Bain Capital's deal to buy the memory chip business of
Toshiba for some $18 billion might not close, after all.
The latest twist in the drawn-out saga came Tuesday, when The Wall Street Journal reported that Toshiba has "mostly given up" on the agreement because the Japanese conglomerate's leadership doesn’t think antitrust approval from the Chinese government is likely to occur soon. Toshiba has now reportedly begun weighing whether to take its NAND memory unit public, find a different buyer or hold on to the business after the parties failed to close the deal by an April 1 deadline.
A consortium including Bain Capital,
Apple and South Korean chipmaker
SK Hynix initially agreed to buy the division, which provides tech for smartphones and other electronic devices, for some $18 billion this past September, with Toshiba committing to re-invest as part of the transaction. A group that included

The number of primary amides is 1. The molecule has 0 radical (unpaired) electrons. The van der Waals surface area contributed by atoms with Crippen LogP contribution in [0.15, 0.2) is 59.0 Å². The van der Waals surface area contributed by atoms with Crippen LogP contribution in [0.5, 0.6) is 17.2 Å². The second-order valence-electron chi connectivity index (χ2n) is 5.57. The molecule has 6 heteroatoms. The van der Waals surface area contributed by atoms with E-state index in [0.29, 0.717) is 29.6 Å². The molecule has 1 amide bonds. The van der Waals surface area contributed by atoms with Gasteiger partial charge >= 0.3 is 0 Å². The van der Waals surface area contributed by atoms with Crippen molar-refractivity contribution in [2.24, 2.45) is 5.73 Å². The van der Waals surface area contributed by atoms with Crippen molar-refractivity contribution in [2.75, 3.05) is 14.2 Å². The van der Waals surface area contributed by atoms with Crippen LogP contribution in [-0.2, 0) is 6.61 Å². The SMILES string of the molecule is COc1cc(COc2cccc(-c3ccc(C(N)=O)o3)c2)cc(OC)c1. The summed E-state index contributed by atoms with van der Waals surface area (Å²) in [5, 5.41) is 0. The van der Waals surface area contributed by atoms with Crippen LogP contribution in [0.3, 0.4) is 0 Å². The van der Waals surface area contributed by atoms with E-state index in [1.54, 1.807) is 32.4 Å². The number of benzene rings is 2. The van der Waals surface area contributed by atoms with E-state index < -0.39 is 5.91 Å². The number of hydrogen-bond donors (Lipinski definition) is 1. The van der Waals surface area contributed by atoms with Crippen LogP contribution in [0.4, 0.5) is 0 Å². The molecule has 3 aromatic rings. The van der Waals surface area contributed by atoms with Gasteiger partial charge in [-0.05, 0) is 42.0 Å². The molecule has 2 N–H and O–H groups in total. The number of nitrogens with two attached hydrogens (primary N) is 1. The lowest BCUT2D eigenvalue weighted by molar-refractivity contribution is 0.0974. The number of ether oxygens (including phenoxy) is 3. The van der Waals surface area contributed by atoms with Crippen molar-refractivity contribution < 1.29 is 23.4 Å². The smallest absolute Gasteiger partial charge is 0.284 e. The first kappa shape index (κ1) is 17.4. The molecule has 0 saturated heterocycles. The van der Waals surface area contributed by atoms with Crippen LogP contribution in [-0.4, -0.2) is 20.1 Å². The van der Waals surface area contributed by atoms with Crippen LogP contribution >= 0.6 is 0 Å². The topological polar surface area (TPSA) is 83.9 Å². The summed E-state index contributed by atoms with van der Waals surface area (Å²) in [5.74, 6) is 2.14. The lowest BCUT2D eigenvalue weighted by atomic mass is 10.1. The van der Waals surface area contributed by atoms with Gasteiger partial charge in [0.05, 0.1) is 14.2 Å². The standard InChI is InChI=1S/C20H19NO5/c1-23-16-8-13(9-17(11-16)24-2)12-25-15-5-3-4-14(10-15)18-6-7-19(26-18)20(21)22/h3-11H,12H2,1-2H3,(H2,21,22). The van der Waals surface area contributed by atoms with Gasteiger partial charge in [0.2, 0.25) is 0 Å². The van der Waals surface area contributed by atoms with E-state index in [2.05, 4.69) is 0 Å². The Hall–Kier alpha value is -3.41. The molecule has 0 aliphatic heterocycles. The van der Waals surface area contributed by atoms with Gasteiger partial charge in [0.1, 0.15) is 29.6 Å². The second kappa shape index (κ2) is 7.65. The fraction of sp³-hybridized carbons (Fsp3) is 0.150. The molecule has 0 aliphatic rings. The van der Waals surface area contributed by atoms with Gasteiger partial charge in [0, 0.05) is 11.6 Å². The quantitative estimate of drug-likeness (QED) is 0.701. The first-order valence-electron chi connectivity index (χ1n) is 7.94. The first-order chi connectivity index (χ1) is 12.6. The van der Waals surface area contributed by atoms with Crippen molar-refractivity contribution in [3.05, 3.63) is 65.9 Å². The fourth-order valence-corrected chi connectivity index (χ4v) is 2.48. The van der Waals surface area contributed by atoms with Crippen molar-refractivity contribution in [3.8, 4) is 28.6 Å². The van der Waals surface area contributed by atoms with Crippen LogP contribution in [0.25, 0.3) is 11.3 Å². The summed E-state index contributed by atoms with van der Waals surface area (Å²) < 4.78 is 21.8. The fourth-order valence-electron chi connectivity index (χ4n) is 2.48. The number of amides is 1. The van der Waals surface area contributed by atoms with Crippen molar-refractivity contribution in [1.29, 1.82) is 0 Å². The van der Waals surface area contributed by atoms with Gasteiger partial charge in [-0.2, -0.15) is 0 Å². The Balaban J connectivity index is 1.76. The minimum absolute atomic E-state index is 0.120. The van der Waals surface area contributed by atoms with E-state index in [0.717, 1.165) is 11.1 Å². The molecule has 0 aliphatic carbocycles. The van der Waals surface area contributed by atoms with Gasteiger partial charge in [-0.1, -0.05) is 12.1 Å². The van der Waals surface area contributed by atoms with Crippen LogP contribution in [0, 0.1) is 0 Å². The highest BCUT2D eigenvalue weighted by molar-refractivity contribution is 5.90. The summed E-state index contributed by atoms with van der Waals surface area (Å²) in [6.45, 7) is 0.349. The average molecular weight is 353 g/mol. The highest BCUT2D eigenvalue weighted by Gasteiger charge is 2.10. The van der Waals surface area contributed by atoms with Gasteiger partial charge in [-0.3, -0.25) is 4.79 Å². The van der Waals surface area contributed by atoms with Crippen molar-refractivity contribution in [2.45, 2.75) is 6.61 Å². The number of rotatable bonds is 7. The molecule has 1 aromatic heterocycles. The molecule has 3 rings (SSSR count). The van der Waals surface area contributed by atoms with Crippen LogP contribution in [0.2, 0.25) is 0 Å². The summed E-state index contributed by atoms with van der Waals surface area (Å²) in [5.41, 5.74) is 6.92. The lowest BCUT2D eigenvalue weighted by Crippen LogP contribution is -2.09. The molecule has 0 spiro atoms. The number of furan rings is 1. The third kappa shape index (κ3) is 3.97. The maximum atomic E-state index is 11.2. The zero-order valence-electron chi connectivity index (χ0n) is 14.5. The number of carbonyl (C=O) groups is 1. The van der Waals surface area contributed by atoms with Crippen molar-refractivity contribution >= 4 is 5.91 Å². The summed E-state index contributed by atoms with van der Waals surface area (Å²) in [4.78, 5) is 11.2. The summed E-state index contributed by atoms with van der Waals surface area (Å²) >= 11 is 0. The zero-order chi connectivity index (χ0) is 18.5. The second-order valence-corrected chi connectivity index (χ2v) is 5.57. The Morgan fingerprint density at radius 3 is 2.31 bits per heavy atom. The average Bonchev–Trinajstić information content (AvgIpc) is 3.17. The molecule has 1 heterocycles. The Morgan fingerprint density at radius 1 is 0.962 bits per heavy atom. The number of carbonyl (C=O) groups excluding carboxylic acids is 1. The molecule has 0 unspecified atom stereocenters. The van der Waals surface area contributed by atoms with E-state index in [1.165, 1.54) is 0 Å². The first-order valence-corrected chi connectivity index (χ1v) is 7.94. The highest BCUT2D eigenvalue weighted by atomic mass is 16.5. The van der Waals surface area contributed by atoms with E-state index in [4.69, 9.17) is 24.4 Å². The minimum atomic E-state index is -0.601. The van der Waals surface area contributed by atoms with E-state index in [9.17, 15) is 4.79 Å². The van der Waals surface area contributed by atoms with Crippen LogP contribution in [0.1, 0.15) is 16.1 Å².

KKR was also in the mix to acquire the unit last year until the Bain consortium won out.
Toshiba had sought to sell the chip unit after sustaining crippling losses from its bankrupt US nuclear power plant company,
Westinghouse Electric. But in January, a division of
Brookfield Asset Management agreed to buy Westinghouse for $4.6 billion, with a reported $3.7 billion added to Toshiba's capital base. And late last year, the company raised some $5 billion in new capital.
No longer as short on capital, Toshiba still faced a legal challenge from chipmaker
Western Digital, a Toshiba partner that objected to the deal. But those two businesses reached a truce and an eventual close looked likely until March, when talk of a possible trade war between the US and China began to take shape.
Now, Chinese regulators are essentially ignoring the Bain-Toshiba deal, again per the WSJ. A spokesman for Bain Capital didn't respond to a request for comment.